But you also must describe the reasons for the change in ways that make sense to the people involved. To make sense, your message must first be consistent — discrepancies in messages from different sources will cause people to lose trust.
However, “consistent” doesn’t mean “single”: You’ll need to tailor your message to the different kinds of people involved in the change. Some people will have a commitment to the team or the organization: framing the change as essential to the organization or team’s continued existence will work for them; others will be swayed by arguments around success or excellence: framing the change as critical to making the team “all it can be” will make sense to them; others will be interested in how the change will give them new opportunities to grow or develop: framing the change as a growth opportunity will cause them to listen — provided, of course, you repeat all of these messages often enough.
You might think that positioning change as a way for people to keep their jobs would, all by itself, be compelling. However, targeting people’s survival with threats often increases denial/immobilization rather than decreasing it. Faced with a very large shock (like losing their job) people are more, rather than less, likely to withdraw.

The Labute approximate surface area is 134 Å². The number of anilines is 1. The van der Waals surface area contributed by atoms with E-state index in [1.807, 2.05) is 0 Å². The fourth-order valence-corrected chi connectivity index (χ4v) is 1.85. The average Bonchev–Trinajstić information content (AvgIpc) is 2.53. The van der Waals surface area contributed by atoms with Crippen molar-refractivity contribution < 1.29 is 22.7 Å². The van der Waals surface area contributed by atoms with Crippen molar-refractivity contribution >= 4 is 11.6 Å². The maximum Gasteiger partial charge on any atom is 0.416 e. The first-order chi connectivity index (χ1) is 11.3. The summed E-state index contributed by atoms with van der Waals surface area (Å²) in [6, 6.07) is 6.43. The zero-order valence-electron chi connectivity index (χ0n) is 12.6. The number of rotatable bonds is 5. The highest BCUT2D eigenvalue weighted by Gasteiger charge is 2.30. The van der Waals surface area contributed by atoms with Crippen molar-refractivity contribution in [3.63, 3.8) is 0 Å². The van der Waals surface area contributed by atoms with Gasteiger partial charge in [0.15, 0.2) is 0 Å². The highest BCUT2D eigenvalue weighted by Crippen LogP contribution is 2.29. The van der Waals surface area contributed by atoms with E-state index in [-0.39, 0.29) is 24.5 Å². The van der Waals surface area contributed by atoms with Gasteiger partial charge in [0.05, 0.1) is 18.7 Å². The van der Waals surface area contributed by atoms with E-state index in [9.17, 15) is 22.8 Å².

Even worse, suggesting that people’s jobs are at stake may drive people away. I worked for one company where we considered a fairly drastic change: Closing one of our branches. We didn’t share this possibility with the branch’s employees but it wasn’t because we were afraid of resistance; We didn’t share the information because everyone (including the employees) knew that our employees could get another job in the area in two or three weeks. If we had shared the information about the potential closing we might have lost all of our staff in a few weeks (by the way, in that case, denial would have been the correct action: In the end, we didn’t close the facility).
In general, you’re better off presenting the upside of the change rather than deepening people’s gloom by emphasizing potential disasters. Furthermore, by consistently delivering multiple, consistent messages, targeted to specific audiences you will not only get through the denial phase, you’ll also have laid the groundwork that will help get everyone through the resistance phase. I’ll talk about that in a later post.